Prof. Dr. Monika Wohlrab-Sahr
Areas of interest
- Islam in the Western society
- Qualitative methods
Secularity as a contested issue in the field of research on Islam
Research on secularity in non-Western regions where the predominant religions are not Christianity is often confronted with severe objections, making comparisons problematic. It is frequently argued that Islam and Hinduism are all-embracing ways of life (rather than compartmentalised “religions” in the Christian sense of the word), to which the distinction between “religion” and “the secular”, and related differentiations, do not apply. It is further argued that the history of Islam and its institutional structure is so different from the history of Christianity, that secularity and secularism are inadequate terms. It is sometimes even argued that “the religious-secular divide” has been imposed on non-Western regions, and thus it is the genealogy of this imposition and its consequences that need to be researched. It is clear that researching secularity with regard to Islam is a complex issue. Such research not only deals with the characteristics and developments of Islam as a “religion” in its immediate context, but also has to take into account diverse types of global encounter and entanglement, of imperialism, nation-state formation, missionary activities and colonial rule, including diverse forms of resistance. Some of the latter, opposing Western domination, have referred to Islam as an identitarian concept.
All this resonates in the present research on Islam, especially, but not only, in strands of research influenced by post-colonial and post-modern streams of thought. As secularity – conceptually and factually – is entrenched in the history of global encounters and Western domination, it is perceived by many as an utterly problematic concept for research on Islam. Other scholars focus on the ambiguous concurrence of religious and mundane practices and perspectives in Islam before the ‘purifying’ influences of Western colonialism and Islamist stringency. Even there, the question of distinctions and differentiation does not really fit the texture of early Islam, and only comes in with modernising projects.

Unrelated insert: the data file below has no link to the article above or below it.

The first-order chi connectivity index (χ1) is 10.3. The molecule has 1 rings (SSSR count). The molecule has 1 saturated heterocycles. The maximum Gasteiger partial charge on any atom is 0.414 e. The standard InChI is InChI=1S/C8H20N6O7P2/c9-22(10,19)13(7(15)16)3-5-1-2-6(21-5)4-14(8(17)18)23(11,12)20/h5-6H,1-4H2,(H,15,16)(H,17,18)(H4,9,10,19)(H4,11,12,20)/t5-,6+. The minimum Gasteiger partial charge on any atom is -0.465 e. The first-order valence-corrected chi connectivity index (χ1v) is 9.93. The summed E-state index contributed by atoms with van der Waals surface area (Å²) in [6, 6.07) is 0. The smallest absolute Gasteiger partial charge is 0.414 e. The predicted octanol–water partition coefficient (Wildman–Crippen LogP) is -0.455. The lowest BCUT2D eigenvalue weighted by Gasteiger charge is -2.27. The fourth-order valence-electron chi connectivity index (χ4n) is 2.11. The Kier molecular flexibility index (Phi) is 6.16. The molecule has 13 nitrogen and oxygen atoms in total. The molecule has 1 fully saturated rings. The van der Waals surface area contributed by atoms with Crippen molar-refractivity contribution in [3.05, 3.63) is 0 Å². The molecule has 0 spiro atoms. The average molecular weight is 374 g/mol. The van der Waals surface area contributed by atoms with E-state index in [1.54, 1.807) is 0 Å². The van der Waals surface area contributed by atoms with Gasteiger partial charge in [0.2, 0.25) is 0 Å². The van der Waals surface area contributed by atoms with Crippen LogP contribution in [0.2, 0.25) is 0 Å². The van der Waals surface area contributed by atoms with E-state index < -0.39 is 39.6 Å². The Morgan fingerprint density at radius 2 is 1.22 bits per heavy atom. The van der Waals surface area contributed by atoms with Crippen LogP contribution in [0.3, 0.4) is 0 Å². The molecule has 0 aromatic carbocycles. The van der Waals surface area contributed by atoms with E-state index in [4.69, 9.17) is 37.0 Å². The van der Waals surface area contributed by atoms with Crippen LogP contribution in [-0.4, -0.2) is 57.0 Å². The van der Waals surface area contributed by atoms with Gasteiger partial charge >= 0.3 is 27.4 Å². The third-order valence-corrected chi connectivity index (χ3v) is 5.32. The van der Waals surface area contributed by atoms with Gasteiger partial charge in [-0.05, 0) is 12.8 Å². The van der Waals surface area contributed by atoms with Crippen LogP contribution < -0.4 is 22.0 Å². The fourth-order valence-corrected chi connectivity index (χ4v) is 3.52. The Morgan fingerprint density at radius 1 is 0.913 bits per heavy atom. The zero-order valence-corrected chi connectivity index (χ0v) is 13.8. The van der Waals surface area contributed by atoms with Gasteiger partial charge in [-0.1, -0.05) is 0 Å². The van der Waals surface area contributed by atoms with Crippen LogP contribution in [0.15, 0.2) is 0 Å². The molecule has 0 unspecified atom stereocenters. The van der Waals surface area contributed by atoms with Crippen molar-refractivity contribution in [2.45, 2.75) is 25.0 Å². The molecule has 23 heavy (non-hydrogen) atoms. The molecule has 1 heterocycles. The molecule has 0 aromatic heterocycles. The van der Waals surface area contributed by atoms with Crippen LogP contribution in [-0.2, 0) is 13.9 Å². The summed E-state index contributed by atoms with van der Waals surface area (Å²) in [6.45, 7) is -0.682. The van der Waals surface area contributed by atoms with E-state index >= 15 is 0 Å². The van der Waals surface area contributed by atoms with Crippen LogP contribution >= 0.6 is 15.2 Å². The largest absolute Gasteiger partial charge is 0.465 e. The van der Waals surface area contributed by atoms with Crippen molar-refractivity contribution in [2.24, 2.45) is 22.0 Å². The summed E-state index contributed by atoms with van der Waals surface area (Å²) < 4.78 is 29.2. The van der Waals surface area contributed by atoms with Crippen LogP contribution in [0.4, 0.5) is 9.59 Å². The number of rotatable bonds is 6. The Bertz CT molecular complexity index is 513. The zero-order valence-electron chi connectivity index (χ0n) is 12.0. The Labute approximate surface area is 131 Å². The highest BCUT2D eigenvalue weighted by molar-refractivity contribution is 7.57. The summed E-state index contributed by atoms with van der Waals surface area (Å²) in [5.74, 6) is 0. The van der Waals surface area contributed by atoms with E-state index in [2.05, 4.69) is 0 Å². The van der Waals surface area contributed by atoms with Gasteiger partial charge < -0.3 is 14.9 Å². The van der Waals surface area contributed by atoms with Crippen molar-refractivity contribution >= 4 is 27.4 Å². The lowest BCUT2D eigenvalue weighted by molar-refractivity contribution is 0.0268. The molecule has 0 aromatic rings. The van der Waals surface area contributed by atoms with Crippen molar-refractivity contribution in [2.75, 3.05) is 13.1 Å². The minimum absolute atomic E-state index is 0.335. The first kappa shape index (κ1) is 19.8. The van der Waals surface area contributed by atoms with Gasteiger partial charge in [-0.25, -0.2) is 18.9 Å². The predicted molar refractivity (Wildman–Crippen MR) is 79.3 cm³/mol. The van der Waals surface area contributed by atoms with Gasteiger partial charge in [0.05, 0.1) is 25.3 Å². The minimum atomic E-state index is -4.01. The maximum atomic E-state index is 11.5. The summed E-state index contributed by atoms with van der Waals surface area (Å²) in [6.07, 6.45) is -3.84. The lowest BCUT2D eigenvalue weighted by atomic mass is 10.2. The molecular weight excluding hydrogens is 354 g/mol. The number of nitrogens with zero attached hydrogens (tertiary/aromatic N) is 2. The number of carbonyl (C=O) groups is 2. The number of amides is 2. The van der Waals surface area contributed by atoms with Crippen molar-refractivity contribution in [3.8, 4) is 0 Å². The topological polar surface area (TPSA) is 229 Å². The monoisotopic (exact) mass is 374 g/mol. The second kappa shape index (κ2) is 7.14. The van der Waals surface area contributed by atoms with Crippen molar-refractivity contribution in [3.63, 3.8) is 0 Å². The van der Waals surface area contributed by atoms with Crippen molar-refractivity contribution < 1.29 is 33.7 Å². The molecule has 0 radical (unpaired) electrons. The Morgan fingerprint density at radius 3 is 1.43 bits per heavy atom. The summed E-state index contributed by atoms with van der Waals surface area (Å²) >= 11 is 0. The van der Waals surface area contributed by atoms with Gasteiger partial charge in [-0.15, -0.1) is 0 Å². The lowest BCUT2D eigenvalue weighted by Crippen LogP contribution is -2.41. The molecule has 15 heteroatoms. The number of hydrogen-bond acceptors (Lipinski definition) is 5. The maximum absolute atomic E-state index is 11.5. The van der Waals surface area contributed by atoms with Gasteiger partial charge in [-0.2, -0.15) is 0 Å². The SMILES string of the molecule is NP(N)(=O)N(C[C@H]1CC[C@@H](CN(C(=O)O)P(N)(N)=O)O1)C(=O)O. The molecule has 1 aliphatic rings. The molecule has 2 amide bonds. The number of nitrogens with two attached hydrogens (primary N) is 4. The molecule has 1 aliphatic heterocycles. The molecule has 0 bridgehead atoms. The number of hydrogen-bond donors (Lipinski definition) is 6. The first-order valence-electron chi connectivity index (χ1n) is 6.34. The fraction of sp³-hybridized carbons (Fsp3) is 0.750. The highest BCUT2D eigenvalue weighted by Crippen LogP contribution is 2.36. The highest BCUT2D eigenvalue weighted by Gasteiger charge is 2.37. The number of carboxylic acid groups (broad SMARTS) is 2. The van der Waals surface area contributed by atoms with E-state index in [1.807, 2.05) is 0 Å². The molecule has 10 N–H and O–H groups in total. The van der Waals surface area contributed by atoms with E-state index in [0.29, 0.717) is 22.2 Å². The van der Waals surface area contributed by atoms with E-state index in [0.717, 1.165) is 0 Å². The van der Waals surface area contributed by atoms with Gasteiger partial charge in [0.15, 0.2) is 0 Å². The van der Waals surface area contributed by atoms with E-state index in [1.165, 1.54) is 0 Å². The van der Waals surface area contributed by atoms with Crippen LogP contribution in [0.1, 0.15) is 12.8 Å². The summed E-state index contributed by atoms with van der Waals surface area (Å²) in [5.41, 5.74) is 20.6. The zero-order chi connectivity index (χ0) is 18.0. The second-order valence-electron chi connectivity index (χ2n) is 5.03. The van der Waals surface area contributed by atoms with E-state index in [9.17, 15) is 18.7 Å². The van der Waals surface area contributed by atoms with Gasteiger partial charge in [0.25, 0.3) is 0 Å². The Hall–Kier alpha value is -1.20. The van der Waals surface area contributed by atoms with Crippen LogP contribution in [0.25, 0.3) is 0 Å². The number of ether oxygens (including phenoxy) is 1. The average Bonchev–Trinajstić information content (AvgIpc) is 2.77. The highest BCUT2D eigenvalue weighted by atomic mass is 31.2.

In addition to these approaches, however, there is also research that points out distinctions that are inherent in Islamic theology (e.g. different types of law) as well as differentiations (e.g. between religion and politics) within the history of Islam. These include processes of secularisation and modernisation. Some have tried to narrate the history of Islam and the Islamicate world in parallel with the history of Christianity and the Western world, including the Reformation and the Enlightenment.
Furthermore, debates among intellectuals in Iran as well as in Arab countries, often against a background of authoritarian religious regimes or the strong influence of clerics on political decisions and social life, raise the issue of secular-religious differentiation, of the separation between religion and politics, or between private life and piety on the one hand and religious doctrine on the other. They are, however, heavily attacked by others, who see secularism as being close to atheism and consider “comprehensive secularism” a destructive concept that needs to be rejected.
Taking Bourdieu’s Theory of Social Fields as the basis, this project aims to reconstruct the basic positions in the field of the study of Islam, their theoretical and social backgrounds, and their interrelatedness. The basic research question is how does research on Islam tread the path between political positions and reflections on the one hand, and classical scholarly interests on the other, and how is research on secularity in Islam affected by both.
The project focuses on 3 areas of research:
(1) The international debate, which is heavily influenced by American scholars, with further significant impact from migrant scholars living in the US;
(2) The German situation with its long tradition of classical “Islamic Studies” or “Arab Studies”;
(3) Iran with a strong influence from political Islam, but also more recent debates arguing for the limitation of the role of religion.
In terms of methodology, the project involves (a) the analysis of scholarly texts and discussions in order to reconstruct the discursive structures of the intellectual debate; and (b) interviews with scholars who represent central positions in the field.
- Wohlrab-Sahr, Monika and Christoph Kleine. “Historicizing Secularity: A Proposal for Comparative Research from a Global Perspective.” Comparative Sociology 20, no. 3 (2021): 287–316.
- Kleine, Christoph, and Monika Wohlrab-Sahr. “Comparative Secularities: Tracing Social and Epistemic Structures Beyond the Modern West.” Method & Theory in the Study of Religion 32, no. 4 (2020): 1–30.
- Burchardt, Marian, Monika Wohlrab-Sahr, and Matthias Middell, eds. Multiple Secularities Beyond the West: Religion and Modernity in the Global Age. Boston: de Gruyter, 2015.
- Schenk, Susanne, Marian Burchardt, and Monika Wohlrab-Sahr. “Religious diversity in the neoliberal welfare state: Secularity and the ethos of egalitarianism in Sweden.” International Sociology, 30/1 (2015): 3–20.